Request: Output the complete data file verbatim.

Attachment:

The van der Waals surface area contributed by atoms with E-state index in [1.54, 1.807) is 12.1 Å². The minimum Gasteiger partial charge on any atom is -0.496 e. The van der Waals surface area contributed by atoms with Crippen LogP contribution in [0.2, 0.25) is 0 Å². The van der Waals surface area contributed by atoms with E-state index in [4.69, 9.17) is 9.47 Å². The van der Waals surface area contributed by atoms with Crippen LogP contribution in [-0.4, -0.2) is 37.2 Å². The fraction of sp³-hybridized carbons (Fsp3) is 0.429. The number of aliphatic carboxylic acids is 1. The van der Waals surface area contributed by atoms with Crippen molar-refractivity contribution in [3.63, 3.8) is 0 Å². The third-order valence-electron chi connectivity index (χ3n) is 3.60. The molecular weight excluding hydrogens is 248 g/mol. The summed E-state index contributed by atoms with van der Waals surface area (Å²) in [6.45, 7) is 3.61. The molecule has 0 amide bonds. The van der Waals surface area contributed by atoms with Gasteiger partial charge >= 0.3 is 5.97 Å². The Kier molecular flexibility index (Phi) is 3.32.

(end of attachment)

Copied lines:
The van der Waals surface area contributed by atoms with E-state index in [1.54, 1.807) is 12.1 Å². The minimum Gasteiger partial charge on any atom is -0.496 e. The van der Waals surface area contributed by atoms with Crippen LogP contribution in [0.2, 0.25) is 0 Å². The van der Waals surface area contributed by atoms with E-state index in [4.69, 9.17) is 9.47 Å². The van der Waals surface area contributed by atoms with Crippen LogP contribution in [-0.4, -0.2) is 37.2 Å². The fraction of sp³-hybridized carbons (Fsp3) is 0.429. The number of aliphatic carboxylic acids is 1. The van der Waals surface area contributed by atoms with Crippen molar-refractivity contribution in [3.63, 3.8) is 0 Å². The third-order valence-electron chi connectivity index (χ3n) is 3.60. The molecular weight excluding hydrogens is 248 g/mol. The summed E-state index contributed by atoms with van der Waals surface area (Å²) in [6.45, 7) is 3.61. The molecule has 0 amide bonds. The van der Waals surface area contributed by atoms with Gasteiger partial charge >= 0.3 is 5.97 Å². The Kier molecular flexibility index (Phi) is 3.32.